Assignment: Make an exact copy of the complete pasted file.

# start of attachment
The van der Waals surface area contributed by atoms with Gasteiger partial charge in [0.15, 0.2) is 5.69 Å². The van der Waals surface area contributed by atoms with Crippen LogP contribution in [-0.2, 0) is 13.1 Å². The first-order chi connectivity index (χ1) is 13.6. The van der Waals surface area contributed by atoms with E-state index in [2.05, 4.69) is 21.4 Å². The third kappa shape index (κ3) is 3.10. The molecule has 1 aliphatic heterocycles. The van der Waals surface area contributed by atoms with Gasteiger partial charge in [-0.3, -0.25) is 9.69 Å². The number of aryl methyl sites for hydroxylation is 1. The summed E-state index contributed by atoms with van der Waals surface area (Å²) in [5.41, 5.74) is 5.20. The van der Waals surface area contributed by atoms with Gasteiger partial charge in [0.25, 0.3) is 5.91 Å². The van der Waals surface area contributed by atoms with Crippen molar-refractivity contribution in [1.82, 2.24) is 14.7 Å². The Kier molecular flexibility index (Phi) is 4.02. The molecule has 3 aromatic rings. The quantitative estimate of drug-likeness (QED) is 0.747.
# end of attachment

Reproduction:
The van der Waals surface area contributed by atoms with Gasteiger partial charge in [0.15, 0.2) is 5.69 Å². The van der Waals surface area contributed by atoms with Crippen LogP contribution in [-0.2, 0) is 13.1 Å². The first-order chi connectivity index (χ1) is 13.6. The van der Waals surface area contributed by atoms with E-state index in [2.05, 4.69) is 21.4 Å². The third kappa shape index (κ3) is 3.10. The molecule has 1 aliphatic heterocycles. The van der Waals surface area contributed by atoms with Gasteiger partial charge in [-0.3, -0.25) is 9.69 Å². The number of aryl methyl sites for hydroxylation is 1. The summed E-state index contributed by atoms with van der Waals surface area (Å²) in [5.41, 5.74) is 5.20. The van der Waals surface area contributed by atoms with Gasteiger partial charge in [0.25, 0.3) is 5.91 Å². The van der Waals surface area contributed by atoms with Crippen molar-refractivity contribution in [1.82, 2.24) is 14.7 Å². The Kier molecular flexibility index (Phi) is 4.02. The molecule has 3 aromatic rings. The quantitative estimate of drug-likeness (QED) is 0.747.